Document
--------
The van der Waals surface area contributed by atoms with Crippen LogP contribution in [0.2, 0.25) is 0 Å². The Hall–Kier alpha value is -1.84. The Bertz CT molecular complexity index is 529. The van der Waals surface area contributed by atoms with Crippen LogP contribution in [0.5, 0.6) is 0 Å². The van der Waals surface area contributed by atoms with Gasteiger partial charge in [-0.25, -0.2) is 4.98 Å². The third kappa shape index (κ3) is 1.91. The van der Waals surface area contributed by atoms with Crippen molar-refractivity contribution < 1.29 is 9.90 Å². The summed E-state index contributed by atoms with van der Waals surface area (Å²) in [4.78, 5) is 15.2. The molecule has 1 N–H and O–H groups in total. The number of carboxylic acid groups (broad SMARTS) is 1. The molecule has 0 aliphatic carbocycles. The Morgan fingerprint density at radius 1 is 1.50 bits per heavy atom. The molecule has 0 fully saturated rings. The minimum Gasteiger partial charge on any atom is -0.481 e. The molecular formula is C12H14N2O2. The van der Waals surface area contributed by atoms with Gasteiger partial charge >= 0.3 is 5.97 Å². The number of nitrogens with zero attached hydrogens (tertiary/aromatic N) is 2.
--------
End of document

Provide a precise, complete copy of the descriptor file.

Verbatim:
The van der Waals surface area contributed by atoms with Crippen LogP contribution in [0.2, 0.25) is 0 Å². The Hall–Kier alpha value is -1.84. The Bertz CT molecular complexity index is 529. The van der Waals surface area contributed by atoms with Crippen LogP contribution in [0.5, 0.6) is 0 Å². The van der Waals surface area contributed by atoms with Gasteiger partial charge in [-0.25, -0.2) is 4.98 Å². The third kappa shape index (κ3) is 1.91. The van der Waals surface area contributed by atoms with Crippen molar-refractivity contribution < 1.29 is 9.90 Å². The summed E-state index contributed by atoms with van der Waals surface area (Å²) in [4.78, 5) is 15.2. The molecule has 1 N–H and O–H groups in total. The number of carboxylic acid groups (broad SMARTS) is 1. The molecule has 0 aliphatic carbocycles. The Morgan fingerprint density at radius 1 is 1.50 bits per heavy atom. The molecule has 0 fully saturated rings. The minimum Gasteiger partial charge on any atom is -0.481 e. The molecular formula is C12H14N2O2. The van der Waals surface area contributed by atoms with Gasteiger partial charge >= 0.3 is 5.97 Å². The number of nitrogens with zero attached hydrogens (tertiary/aromatic N) is 2.